“He loves football,” Robert Leinart says. “But it’s totally different. It’s like starting over.”

For Some, It All Pays Off

For some kids, the years of training, the 50 weekends a year of softball or basketball or baseball tournaments, the thousands of dollars spent on trainers, sports psychologists and dietitians, pay off with college scholarships or pro contracts.

When he was 7, Pat Manning spent his evenings in an Anaheim park, whacking his father’s pitches harder and farther than other kids his age. At 12, he took private lessons from former Angel and baseball Hall of Famer Rod Carew. At 18, he swatted 12 home runs for Mater Dei as the school captured the league championship.

And last summer, after a three-hour negotiating session at his Anaheim Hills home, he signed with the Atlanta Braves for $750,000.

“From an early age, you know if you have it or not,” he says. “Everything kind of fell into place.”

Irvine’s Natasha Watley, now 18, joined Bobby Sox softball at 5 and “got more serious at 10.” Last summer, she was the youngest player invited to Olympic tryouts, and she grabbed a full scholarship to UCLA, a school she might never have reached academically.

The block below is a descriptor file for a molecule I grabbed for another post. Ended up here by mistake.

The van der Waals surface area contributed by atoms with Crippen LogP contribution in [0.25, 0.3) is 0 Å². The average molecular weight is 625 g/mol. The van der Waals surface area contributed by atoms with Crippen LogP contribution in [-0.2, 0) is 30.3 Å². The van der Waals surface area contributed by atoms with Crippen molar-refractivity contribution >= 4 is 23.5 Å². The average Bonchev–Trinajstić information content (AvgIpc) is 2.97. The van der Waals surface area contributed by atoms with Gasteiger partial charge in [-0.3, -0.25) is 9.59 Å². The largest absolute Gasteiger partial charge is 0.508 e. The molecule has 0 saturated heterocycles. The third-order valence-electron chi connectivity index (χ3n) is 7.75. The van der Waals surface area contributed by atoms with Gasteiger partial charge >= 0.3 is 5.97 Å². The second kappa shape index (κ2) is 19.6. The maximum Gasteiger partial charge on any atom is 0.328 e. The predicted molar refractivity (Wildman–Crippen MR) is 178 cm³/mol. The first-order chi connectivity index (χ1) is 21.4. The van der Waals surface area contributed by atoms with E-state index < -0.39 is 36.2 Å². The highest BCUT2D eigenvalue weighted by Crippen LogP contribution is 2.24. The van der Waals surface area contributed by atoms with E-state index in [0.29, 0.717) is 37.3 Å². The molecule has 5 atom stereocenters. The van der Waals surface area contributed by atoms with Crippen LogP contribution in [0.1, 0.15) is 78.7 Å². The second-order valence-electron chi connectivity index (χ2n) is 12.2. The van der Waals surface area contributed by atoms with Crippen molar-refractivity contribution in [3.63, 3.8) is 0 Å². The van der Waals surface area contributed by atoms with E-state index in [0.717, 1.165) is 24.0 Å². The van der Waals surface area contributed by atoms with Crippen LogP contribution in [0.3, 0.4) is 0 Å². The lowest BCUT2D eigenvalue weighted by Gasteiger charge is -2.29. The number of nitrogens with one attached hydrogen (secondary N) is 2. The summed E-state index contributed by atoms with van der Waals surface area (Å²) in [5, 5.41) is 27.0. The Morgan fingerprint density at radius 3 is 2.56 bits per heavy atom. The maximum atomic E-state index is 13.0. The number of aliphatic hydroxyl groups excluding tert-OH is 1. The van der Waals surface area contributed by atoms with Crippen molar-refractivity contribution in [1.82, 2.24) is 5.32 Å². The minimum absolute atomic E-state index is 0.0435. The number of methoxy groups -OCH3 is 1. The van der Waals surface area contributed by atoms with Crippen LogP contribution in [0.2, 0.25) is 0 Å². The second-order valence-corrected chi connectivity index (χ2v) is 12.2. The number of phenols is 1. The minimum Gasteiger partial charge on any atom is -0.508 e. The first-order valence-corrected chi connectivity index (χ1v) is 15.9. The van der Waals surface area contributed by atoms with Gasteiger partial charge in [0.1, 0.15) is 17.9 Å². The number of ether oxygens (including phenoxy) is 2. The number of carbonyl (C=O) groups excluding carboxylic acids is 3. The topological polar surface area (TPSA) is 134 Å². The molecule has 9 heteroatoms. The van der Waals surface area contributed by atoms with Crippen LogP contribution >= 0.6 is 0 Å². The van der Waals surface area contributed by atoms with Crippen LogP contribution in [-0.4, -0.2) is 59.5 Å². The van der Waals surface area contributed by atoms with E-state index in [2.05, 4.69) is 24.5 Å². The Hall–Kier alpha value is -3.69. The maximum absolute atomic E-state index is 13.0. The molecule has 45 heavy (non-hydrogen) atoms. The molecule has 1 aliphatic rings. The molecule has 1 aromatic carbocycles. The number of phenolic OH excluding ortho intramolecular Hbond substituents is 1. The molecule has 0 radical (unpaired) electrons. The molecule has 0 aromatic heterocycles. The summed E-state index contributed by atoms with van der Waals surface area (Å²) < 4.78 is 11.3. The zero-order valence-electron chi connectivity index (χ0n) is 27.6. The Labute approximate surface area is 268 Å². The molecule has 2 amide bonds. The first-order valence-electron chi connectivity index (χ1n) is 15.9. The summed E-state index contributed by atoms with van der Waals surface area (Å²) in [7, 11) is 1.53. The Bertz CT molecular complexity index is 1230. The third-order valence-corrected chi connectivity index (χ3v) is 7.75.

Chelsea Trotter was 6 feet tall by the time she was in sixth grade. Stanford coaches started trailing her to tournaments when she was in eighth grade, and last fall, the San Dimas teen signed her letter of intent to play basketball there.

Beyond stories like those, stories that grab headlines, stories of glamour and riches, there are thousands more kids who feel their lives have improved dramatically because of athletics.

Child athletes are more active, spend more time running and less time playing video games or watching TV. They meet more kids, learn what it means to play on a team and often spend more time with their parents--even if it’s just driving to and from practices and games--than kids who don’t play sports. In high school, teenagers have to maintain solid grades to stay on the team, and in college, student-athletes typically graduate at higher rates than other students.

For years, Suzette Oden has spent her precious few hours of spare time sitting right where she was on a recent Saturday night: In the bleachers of a Southern California gym, watching her 16-year-old son, Jeremiah Phillips, play basketball. Even when she’s home in Hesperia, the elementary school teacher has tried to sleep, tried to read, tried to talk on the phone through the thumping of basketballs bouncing off two rims outside her bedroom.

It is a sweet, sweet sound--because it means Jeremiah is safe.

“I’d rather hear that ball bouncing than anything else in the world,” Oden says as her son, a 6-foot-5 center-forward, dumped in nine points at the Long Beach Fall Classic. “I could be hearing the phone ring instead--when he’s calling to tell me he’s in trouble.”